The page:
Primate Monocytes - CD14, CD16 - Ziegler-Heitbrock


A study of 51 subtypes of peripheral blood immune cells in newly diagnosed young type 1 diabetes patients.


Type 1 diabetes (T1D) results from autoimmune destruction of insulin-producing beta cells in pancreatic islets. Various immune cell populations are involved in disease development and natural course. However, to our knowledge, so far there are no comprehensive comparative investigations of all main immune cell populations and their most important subsets at the onset of disease. Therefore, in the current study, we analyzed 51 peripheral blood immune cell populations in 22 young T1D patients and in 25 age-matched controls using a comprehensive polychromatic flow cytometry panel developed for whole blood by the COST Action no. BM0907 ENTIRE (European Network for Translational Immunology Research and Education: From Immunomonitoring to Personalized Immunotherapy) consortium. We found that in T1D patients, frequencies and absolute counts of natural killer (NK) cells, dendritic cells (DC) and T cells, as well as their respective subsets, were significantly altered compared to controls. Further, we observed that changes in several cell populations (e.g. CD14+ CD16+ non-classical monocytes, plasmablasts) were dependent on the age of the patient. In addition to age-related changes, we also found that alterations in immune cell patterns were associated with parameters such as the presence of ketoacidosis and C-peptide serum levels. Our study provides a foundation for future studies investigating different cell lineages and their role in T1D and illustrates the value of polychromatic flow cytometry for evaluating all main peripheral immune cells and their subsets in whole blood samples.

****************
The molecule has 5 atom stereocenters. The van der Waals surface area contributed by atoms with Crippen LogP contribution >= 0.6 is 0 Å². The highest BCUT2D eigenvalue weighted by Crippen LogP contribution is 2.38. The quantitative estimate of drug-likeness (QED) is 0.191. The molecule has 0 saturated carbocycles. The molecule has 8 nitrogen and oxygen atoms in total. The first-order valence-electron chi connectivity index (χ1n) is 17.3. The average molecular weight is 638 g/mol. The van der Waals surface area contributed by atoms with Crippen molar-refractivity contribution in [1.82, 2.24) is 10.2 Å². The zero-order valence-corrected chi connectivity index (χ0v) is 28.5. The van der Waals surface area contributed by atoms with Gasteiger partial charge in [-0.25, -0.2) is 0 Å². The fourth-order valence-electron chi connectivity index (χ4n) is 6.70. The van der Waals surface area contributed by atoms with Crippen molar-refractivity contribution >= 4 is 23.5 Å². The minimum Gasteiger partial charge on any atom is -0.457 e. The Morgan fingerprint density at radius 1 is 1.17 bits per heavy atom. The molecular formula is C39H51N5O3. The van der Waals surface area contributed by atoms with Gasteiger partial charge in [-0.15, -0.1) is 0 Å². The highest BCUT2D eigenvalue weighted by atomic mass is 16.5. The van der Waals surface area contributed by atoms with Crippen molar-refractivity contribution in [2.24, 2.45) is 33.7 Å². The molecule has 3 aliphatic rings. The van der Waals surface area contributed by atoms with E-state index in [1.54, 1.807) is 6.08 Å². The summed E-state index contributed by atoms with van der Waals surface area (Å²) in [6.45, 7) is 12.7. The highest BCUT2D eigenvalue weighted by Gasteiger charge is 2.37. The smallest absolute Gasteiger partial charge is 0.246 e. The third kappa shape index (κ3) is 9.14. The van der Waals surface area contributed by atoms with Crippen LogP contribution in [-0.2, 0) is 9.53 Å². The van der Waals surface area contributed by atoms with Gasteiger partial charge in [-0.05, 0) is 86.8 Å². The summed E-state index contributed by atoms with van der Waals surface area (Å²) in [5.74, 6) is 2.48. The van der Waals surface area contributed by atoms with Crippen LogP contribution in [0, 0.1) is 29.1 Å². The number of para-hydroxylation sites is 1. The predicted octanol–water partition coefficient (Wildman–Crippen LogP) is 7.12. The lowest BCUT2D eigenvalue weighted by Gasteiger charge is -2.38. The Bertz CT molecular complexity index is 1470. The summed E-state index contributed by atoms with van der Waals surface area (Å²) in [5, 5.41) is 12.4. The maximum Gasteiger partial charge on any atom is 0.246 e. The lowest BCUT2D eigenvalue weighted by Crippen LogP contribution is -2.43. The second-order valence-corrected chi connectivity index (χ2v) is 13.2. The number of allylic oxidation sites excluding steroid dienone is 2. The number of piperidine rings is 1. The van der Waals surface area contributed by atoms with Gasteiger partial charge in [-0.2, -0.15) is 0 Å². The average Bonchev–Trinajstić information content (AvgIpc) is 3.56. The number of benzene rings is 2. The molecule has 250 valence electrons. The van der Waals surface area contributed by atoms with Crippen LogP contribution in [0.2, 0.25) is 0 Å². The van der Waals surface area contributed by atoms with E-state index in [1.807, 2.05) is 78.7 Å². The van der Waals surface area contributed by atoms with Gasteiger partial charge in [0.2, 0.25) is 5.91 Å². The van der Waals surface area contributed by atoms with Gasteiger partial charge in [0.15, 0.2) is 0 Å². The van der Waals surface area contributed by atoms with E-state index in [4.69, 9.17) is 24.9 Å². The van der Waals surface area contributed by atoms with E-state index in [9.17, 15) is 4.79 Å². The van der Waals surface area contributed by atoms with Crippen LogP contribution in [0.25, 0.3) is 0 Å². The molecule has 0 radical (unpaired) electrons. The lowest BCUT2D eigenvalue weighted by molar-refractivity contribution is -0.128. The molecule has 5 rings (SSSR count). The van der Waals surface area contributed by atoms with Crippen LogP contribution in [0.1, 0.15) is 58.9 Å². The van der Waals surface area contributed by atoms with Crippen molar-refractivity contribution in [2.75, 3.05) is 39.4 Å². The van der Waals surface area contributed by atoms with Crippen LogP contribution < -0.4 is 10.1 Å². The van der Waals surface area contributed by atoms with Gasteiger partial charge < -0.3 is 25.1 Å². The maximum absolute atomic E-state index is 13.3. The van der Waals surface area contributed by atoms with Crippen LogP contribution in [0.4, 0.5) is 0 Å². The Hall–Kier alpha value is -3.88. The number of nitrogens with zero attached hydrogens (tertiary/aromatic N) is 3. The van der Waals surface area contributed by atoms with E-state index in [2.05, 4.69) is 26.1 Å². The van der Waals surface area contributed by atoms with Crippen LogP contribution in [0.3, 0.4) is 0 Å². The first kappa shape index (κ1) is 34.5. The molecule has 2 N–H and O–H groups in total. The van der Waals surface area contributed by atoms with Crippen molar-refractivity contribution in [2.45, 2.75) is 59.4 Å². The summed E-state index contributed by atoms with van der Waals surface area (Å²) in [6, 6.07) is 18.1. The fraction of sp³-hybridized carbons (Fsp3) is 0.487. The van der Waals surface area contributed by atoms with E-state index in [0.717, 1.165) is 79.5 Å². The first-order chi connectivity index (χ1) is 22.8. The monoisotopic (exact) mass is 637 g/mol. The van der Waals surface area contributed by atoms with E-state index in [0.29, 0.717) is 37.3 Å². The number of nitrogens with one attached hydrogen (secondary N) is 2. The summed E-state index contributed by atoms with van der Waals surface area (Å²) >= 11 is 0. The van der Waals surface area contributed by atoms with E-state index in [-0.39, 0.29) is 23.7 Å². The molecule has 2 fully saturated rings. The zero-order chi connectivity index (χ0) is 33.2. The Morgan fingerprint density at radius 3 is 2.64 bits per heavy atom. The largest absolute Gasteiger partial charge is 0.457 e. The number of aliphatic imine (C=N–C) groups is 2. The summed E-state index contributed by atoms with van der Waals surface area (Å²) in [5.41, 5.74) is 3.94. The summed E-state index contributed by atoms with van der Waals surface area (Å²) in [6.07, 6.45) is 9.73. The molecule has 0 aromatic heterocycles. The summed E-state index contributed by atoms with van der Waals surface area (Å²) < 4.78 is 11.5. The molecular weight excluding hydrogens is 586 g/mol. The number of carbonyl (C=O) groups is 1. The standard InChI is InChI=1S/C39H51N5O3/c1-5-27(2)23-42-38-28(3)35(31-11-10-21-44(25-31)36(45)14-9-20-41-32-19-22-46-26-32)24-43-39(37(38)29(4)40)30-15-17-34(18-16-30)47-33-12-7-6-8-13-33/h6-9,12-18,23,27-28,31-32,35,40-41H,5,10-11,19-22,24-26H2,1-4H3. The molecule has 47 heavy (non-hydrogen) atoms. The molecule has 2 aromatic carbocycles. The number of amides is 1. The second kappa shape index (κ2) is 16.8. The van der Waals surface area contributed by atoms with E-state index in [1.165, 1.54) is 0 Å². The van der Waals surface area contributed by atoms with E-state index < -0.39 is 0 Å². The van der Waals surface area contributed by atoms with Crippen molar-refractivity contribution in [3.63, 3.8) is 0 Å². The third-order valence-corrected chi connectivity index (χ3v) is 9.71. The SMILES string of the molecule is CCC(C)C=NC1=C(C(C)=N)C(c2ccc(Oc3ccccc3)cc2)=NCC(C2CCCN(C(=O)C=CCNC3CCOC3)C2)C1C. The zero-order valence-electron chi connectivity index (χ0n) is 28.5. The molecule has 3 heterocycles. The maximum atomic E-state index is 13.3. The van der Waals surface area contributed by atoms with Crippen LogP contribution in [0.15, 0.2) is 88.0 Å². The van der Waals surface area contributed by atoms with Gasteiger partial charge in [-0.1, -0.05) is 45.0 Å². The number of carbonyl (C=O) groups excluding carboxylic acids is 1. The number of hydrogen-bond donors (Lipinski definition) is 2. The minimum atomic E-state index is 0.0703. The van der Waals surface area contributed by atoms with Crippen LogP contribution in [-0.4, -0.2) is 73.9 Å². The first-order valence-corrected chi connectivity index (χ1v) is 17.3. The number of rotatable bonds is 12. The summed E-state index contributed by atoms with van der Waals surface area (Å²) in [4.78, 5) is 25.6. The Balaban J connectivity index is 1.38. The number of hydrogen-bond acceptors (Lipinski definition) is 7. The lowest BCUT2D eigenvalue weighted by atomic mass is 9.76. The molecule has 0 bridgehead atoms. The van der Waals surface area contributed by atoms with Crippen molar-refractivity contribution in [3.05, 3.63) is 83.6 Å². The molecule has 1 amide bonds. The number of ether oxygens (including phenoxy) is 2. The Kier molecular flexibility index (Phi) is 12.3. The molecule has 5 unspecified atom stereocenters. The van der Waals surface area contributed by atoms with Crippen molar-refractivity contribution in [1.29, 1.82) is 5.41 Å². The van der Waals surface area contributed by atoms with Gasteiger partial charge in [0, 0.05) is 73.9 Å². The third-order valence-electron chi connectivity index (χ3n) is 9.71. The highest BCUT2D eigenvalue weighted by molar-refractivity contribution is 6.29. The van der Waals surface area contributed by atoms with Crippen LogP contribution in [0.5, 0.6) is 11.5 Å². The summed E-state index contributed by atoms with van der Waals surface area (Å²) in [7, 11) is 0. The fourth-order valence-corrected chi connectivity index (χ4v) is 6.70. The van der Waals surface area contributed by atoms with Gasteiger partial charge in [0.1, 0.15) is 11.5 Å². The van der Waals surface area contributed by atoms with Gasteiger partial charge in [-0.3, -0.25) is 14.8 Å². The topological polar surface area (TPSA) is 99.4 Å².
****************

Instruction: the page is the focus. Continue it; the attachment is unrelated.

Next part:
Authors: Oras A, Peet A, Giese T, Tillmann V, Uibo R
Journal: Clin Exp Immunol. 2019 Oct;198(1):57-70. doi: 10.1111/cei.13332. Epub 2019 Jun
Year: 2019
PubMed: PMID: 31116879 (Go to PubMed)